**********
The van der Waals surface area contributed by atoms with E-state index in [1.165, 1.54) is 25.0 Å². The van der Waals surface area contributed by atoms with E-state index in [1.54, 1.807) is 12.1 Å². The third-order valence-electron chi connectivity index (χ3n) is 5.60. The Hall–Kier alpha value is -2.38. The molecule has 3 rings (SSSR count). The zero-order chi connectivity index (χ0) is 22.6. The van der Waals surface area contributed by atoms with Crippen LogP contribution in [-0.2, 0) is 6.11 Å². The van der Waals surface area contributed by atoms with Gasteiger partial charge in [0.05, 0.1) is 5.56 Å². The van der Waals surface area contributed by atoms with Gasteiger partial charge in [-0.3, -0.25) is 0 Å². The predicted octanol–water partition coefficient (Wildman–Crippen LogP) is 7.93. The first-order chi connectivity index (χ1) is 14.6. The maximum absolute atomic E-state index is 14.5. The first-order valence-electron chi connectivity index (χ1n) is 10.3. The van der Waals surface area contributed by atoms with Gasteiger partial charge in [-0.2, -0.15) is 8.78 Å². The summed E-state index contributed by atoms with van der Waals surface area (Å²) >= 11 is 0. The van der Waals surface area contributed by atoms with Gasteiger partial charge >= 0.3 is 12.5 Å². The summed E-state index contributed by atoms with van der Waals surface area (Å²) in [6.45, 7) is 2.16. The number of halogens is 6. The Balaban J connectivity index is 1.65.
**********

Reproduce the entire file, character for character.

The van der Waals surface area contributed by atoms with E-state index in [1.165, 1.54) is 25.0 Å². The van der Waals surface area contributed by atoms with E-state index in [1.54, 1.807) is 12.1 Å². The third-order valence-electron chi connectivity index (χ3n) is 5.60. The Hall–Kier alpha value is -2.38. The molecule has 3 rings (SSSR count). The zero-order chi connectivity index (χ0) is 22.6. The van der Waals surface area contributed by atoms with Crippen LogP contribution in [-0.2, 0) is 6.11 Å². The van der Waals surface area contributed by atoms with Gasteiger partial charge in [0.05, 0.1) is 5.56 Å². The van der Waals surface area contributed by atoms with Gasteiger partial charge in [-0.3, -0.25) is 0 Å². The predicted octanol–water partition coefficient (Wildman–Crippen LogP) is 7.93. The first-order chi connectivity index (χ1) is 14.6. The maximum absolute atomic E-state index is 14.5. The first-order valence-electron chi connectivity index (χ1n) is 10.3. The van der Waals surface area contributed by atoms with Gasteiger partial charge in [-0.2, -0.15) is 8.78 Å². The summed E-state index contributed by atoms with van der Waals surface area (Å²) >= 11 is 0. The van der Waals surface area contributed by atoms with Gasteiger partial charge >= 0.3 is 12.5 Å². The summed E-state index contributed by atoms with van der Waals surface area (Å²) in [6.45, 7) is 2.16. The number of halogens is 6. The Balaban J connectivity index is 1.65.